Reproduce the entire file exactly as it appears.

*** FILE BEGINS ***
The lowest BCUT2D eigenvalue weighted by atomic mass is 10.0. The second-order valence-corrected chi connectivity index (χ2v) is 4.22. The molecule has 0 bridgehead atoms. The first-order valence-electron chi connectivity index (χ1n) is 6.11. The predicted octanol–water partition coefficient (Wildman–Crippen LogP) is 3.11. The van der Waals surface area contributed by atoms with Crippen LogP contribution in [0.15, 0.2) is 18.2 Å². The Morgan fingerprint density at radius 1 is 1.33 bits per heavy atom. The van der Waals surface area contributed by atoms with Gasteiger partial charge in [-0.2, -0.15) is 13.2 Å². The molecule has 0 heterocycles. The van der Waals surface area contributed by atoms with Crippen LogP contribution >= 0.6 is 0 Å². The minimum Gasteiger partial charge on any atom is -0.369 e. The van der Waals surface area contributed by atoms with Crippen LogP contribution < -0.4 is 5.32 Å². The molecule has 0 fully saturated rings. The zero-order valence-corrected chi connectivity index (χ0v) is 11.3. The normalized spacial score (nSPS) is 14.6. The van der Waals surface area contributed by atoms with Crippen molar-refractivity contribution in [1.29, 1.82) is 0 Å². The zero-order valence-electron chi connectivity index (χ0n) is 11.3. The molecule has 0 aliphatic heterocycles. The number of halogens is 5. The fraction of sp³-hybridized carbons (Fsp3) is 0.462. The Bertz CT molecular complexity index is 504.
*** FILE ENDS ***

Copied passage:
The lowest BCUT2D eigenvalue weighted by atomic mass is 10.0. The second-order valence-corrected chi connectivity index (χ2v) is 4.22. The molecule has 0 bridgehead atoms. The first-order valence-electron chi connectivity index (χ1n) is 6.11. The predicted octanol–water partition coefficient (Wildman–Crippen LogP) is 3.11. The van der Waals surface area contributed by atoms with Crippen LogP contribution in [0.15, 0.2) is 18.2 Å². The Morgan fingerprint density at radius 1 is 1.33 bits per heavy atom. The van der Waals surface area contributed by atoms with Gasteiger partial charge in [-0.2, -0.15) is 13.2 Å². The molecule has 0 heterocycles. The van der Waals surface area contributed by atoms with Crippen LogP contribution >= 0.6 is 0 Å². The minimum Gasteiger partial charge on any atom is -0.369 e. The van der Waals surface area contributed by atoms with Crippen LogP contribution < -0.4 is 5.32 Å². The molecule has 0 fully saturated rings. The zero-order valence-corrected chi connectivity index (χ0v) is 11.3. The normalized spacial score (nSPS) is 14.6. The van der Waals surface area contributed by atoms with Crippen molar-refractivity contribution in [1.29, 1.82) is 0 Å². The zero-order valence-electron chi connectivity index (χ0n) is 11.3. The molecule has 0 aliphatic heterocycles. The number of halogens is 5. The fraction of sp³-hybridized carbons (Fsp3) is 0.462. The Bertz CT molecular complexity index is 504.